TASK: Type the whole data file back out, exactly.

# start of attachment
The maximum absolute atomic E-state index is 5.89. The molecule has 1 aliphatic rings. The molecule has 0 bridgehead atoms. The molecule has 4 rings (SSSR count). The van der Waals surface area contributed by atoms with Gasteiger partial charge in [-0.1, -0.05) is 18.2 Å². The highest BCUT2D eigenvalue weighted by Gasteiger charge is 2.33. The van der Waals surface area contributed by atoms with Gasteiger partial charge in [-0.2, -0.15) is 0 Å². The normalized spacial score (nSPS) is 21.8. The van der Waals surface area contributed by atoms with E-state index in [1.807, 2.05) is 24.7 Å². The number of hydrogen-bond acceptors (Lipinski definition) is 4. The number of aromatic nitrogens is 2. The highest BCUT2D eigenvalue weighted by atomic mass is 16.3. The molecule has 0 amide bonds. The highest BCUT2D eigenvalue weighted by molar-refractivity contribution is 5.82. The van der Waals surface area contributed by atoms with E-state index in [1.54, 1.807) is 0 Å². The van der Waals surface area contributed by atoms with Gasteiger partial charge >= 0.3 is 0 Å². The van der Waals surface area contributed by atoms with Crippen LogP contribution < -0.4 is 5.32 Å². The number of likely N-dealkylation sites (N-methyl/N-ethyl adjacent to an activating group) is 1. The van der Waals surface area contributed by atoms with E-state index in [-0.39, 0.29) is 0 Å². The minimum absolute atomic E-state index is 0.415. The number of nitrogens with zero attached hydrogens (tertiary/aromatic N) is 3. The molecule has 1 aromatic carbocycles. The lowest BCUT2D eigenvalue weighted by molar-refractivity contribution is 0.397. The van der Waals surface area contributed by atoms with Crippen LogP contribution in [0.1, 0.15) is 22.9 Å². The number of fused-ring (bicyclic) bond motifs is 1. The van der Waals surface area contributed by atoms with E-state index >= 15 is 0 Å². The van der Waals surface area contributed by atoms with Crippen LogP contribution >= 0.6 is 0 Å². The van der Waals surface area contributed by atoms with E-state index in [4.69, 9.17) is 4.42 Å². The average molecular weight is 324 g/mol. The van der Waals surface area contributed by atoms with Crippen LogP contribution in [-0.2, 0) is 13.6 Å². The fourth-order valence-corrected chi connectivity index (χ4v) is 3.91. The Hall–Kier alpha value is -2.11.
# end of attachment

The maximum absolute atomic E-state index is 5.89. The molecule has 1 aliphatic rings. The molecule has 0 bridgehead atoms. The molecule has 4 rings (SSSR count). The van der Waals surface area contributed by atoms with Gasteiger partial charge in [-0.1, -0.05) is 18.2 Å². The highest BCUT2D eigenvalue weighted by Gasteiger charge is 2.33. The van der Waals surface area contributed by atoms with Gasteiger partial charge in [-0.2, -0.15) is 0 Å². The normalized spacial score (nSPS) is 21.8. The van der Waals surface area contributed by atoms with E-state index in [1.807, 2.05) is 24.7 Å². The number of hydrogen-bond acceptors (Lipinski definition) is 4. The number of aromatic nitrogens is 2. The highest BCUT2D eigenvalue weighted by atomic mass is 16.3. The molecule has 0 amide bonds. The highest BCUT2D eigenvalue weighted by molar-refractivity contribution is 5.82. The van der Waals surface area contributed by atoms with E-state index in [1.54, 1.807) is 0 Å². The van der Waals surface area contributed by atoms with Gasteiger partial charge >= 0.3 is 0 Å². The van der Waals surface area contributed by atoms with Crippen LogP contribution < -0.4 is 5.32 Å². The number of likely N-dealkylation sites (N-methyl/N-ethyl adjacent to an activating group) is 1. The van der Waals surface area contributed by atoms with E-state index in [-0.39, 0.29) is 0 Å². The minimum absolute atomic E-state index is 0.415. The number of nitrogens with zero attached hydrogens (tertiary/aromatic N) is 3. The molecule has 1 aromatic carbocycles. The lowest BCUT2D eigenvalue weighted by molar-refractivity contribution is 0.397. The van der Waals surface area contributed by atoms with Crippen LogP contribution in [0.1, 0.15) is 22.9 Å². The number of fused-ring (bicyclic) bond motifs is 1. The van der Waals surface area contributed by atoms with E-state index >= 15 is 0 Å². The van der Waals surface area contributed by atoms with Crippen LogP contribution >= 0.6 is 0 Å². The van der Waals surface area contributed by atoms with E-state index in [4.69, 9.17) is 4.42 Å². The average molecular weight is 324 g/mol. The van der Waals surface area contributed by atoms with Crippen LogP contribution in [-0.2, 0) is 13.6 Å². The fourth-order valence-corrected chi connectivity index (χ4v) is 3.91. The Hall–Kier alpha value is -2.11.